Images are often an essential part of good communication. they serve to illustrate, explain and decorate your content. As you might expect, there are a few ways that images can be placed on the page. This article will look at simple images placed one at a time. If you want to have a group of images on the page, they are best added as part of a gallery.

## Image Blocks

It is probably easiest to think of images as another kind of block. There is, of course, a block type called image. When you add an image block, you will be asked where to get the image from. The three options are upload, select and from URL.

• Upload lets you add chose an image file on your computer and upload it to the media library on the server. Think carefully about what you select and how it will be used. Prepare your images ahead of time. Make sure they have explanatory names like sensor-front-view-640x480.png rather than dcm6719.jpg. Make the image no larger than its intended use requires. Unless you expect the user to download a detailed image or you need to use it as a wide background for a page, the size probably does not need to be more that 1000px across.
• Select Image, on this site, will give you three places to get an image from The default option lets you go to the medial library on the computer and select one of the already uploaded images. While using the media library, it is also possible to upload images if you cannot find the one you want. You can also grab images from your Google Photos library or the free image library Pexels.
• Insert from URL allows you to paste in an image URL and have the image delivered from there. Note that the image will then not live on the site’s server. Unless you have explicit permission, it is wrong to link to other site’s images. Not only that, the image may change unexpectedly or be removed.

## Single image with no wrap

To get an image centered on the page content with no text wrap around it, create a new image block in the appropriate place. Set the image and check that the mini toolbar for that image block shows the image to be align centre. Experiment with the other options but align centre is the one you want here. You can resize the image while it is selected by dragging the blue handles.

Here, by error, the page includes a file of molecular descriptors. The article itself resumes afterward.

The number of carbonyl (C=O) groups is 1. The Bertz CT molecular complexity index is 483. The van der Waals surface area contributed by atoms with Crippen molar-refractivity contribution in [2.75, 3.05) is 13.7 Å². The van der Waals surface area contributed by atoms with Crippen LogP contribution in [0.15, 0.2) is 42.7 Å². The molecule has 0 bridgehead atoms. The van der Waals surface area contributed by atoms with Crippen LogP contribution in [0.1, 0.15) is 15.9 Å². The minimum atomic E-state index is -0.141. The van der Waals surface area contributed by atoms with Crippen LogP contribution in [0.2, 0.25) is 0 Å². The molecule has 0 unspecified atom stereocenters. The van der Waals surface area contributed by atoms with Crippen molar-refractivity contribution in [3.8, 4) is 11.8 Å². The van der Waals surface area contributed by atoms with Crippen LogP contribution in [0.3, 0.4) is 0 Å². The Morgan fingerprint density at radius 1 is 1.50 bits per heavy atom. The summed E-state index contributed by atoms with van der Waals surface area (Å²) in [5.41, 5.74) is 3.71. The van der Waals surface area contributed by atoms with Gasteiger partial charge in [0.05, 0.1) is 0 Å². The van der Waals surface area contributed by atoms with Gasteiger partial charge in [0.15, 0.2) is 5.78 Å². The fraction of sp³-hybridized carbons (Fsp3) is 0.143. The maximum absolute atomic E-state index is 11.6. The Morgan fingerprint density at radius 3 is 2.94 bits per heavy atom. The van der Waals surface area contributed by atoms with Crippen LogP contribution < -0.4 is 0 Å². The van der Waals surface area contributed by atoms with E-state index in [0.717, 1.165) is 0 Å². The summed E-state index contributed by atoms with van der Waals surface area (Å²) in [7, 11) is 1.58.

The inspector to the right gives some other options. Note that ‘full size’ may surprise you if the image is small. Try to remember to add some alt text so that screen readers can make sense of the image. Also add a caption if that is appropriate.

## Image wrapped left or right

Often it is useful to have an image with text flowing around it. The way this works may be slightly confusing at first but it makes more sense than in Microsoft Word where moving an image can change the tides in Australia.

When you mark an image with an align left or align right style, it means that the image will be aligned in the following block/paragraph. First place an image in a standard image block, then mark it as align left. then add the wrapping text in a block after the image. All the content after the image will wrap until t gets past the image then flow will return to normal. If you are a Word user, think of having an image with wrap set and its anchor at the beginning of the paragraph.

Vestibulum id ligula porta felis euismod semper. Fusce dapibus, tellus ac cursus commodo, tortor mauris condimentum nibh, ut fermentum massa justo sit amet risus. Fusce dapibus, tellus ac cursus commodo, tortor mauris condimentum nibh, ut fermentum massa justo sit amet risus. Vestibulum id ligula porta felis euismod semper. Aenean eu leo quam. Pellentesque ornare sem lacinia quam venenatis vestibulum. Nullam quis risus eget urna mollis ornare vel eu leo. Donec id elit non mi porta gravida at eget metus.

## Overlapping blocks

Things can go wrong if you try to place wrapped images close together without enough text to fully wrap them. even blank paragraphs – which look OK in the editor – will not save you from that.

Nullam quis risus eget urna mollis ornare vel eu leo. Donec id elit non mi porta gravida at eget metus.

Nullam quis risus eget urna mollis ornare vel eu leo. Donec id elit non mi porta gravida at eget metus.

You can, however, try adding hard line breaks to the wrapping text to ensure that the image and text align correctly. Use shift+enter for a hard line break:

Nullam quis risus eget urna mollis ornare vel eu leo. Donec id elit non mi porta gravida at eget metus.

Nullam quis risus eget urna mollis ornare vel eu leo. Donec id elit non mi porta gravida at eget metus.

If this is something that you find you want to do a lot, there are special block to do the job. Look for the media & text block.

This is a media & text block

It makes this kind of content easier

## Wide Images

When you place an image on a page, you will see a couple of other options for it in the mini toolbar. These are wide width and full width. Here is what happens when you use those settings. There is a little text above each to show the relationship between the image and the content boundaries. Notice that these two setting do not allow you to resize the image.

Wide Width

Donec id elit non mi porta gravida at eget metus. Maecenas sed diam eget risus varius blandit sit amet non magna.

Full Width

Donec id elit non mi porta gravida at eget metus. Maecenas sed diam eget risus varius blandit sit amet non magna.